Report 9th Nov 05

Water Tower Bait & Tackle
10 Ernest St, Manly
Ph: (07) 3396 1833

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Report 9th Nov 05

Post by Brad » Thu Nov 10, 2005 5:01 am

School mackerel seem to be the flavour of the week and anglers have been finding small patches of them at a variety of locations throughout the bay. The Harry Atkinson, mouth of the Rous, Four Beacons, Shark Spit, Middle Bank, Upper Rous Channel and most northern beacons have been worth fishing. Sometimes the fish have been working the surface but most have been caught by anglers berleying with cut pillies and floating a whole unweighted pilchard down the trail. Jigging the beacons with chrome slugs is also popular and productive.

A few spotted mackerel have also been caught in the same areas and with the same methods as the schoolies. Middle Bank has been about the most popular spot for these guys but a few decent schools have also been sighted in the Western Rocks area.

With the warmer weather upon us, the whaler sharks are now on the chew and are easy to catch around any of the bay islands. Float out a good sized bait into a tuna oil berley trail and you will be in with a good chance of hooking up. Drifting with the current is usually better than anchoring and allows you to cover more ground.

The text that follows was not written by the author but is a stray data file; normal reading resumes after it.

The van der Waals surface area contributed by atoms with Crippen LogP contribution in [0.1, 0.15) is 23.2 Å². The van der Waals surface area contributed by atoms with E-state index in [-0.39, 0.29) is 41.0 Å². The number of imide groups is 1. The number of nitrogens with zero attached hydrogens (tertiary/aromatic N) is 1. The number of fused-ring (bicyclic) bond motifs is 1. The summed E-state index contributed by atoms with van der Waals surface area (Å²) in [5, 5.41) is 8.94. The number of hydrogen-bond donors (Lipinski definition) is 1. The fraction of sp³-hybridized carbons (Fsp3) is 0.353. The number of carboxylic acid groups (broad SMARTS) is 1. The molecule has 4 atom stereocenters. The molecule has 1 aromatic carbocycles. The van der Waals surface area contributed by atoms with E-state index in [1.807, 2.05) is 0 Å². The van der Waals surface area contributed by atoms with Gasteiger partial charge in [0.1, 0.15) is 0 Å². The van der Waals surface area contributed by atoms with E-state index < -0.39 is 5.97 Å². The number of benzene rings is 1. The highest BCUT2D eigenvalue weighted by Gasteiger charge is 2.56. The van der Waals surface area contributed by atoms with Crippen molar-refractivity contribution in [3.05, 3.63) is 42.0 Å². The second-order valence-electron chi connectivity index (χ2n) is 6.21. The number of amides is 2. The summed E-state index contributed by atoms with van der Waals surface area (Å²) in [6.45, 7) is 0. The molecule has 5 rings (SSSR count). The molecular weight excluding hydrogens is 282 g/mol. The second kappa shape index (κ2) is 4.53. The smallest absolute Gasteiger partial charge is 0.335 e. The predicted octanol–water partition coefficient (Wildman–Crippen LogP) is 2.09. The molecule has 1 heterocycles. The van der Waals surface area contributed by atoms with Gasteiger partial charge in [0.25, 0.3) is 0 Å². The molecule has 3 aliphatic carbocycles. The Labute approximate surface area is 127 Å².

Good numbers of whiting have been caught at most of the usual spots throughout the bay, if you can stay ahead of the netters. The Sand Hills, Browns Gutter, Small Ships Gutter, Amity Banks and Maroom Banks have been some productive areas.

Reasonable numbers of school flathead are still being caught in the estuaries on both baits and lures.

Snapper have been a little quiet but those fish captured have had a bit of quality about them. Night-time is definitely the time to be fishing baits but soft plastics have been working well throughout the day if you can find a bit of water that is not clear. This discoloured water often holds small patches of bait and as a result the snapper usually aren’t far away. Any surface disturbance is worth casting a plastic into and allowing it to sink, as there are often snapper feeding below it.

Scattered schools of pelagics have been sighted at a huge array of locations throughout the bay and it is usually a case of covering a bit of ground and keeping your eyes open to find them.

Many of the beacons in the northern bay are still producing cobia and the occasional longtail for anglers with live baits.

Scarborough Reef has been one decent spot for plastics and anglers have been catching snapper, sweetlip, morwong, cod, bream, flathead and even the occasional school mackerel.

May your bait be nervous.

Gordon Macdonald
Tackle Warehouse
Ph. 07 33986500

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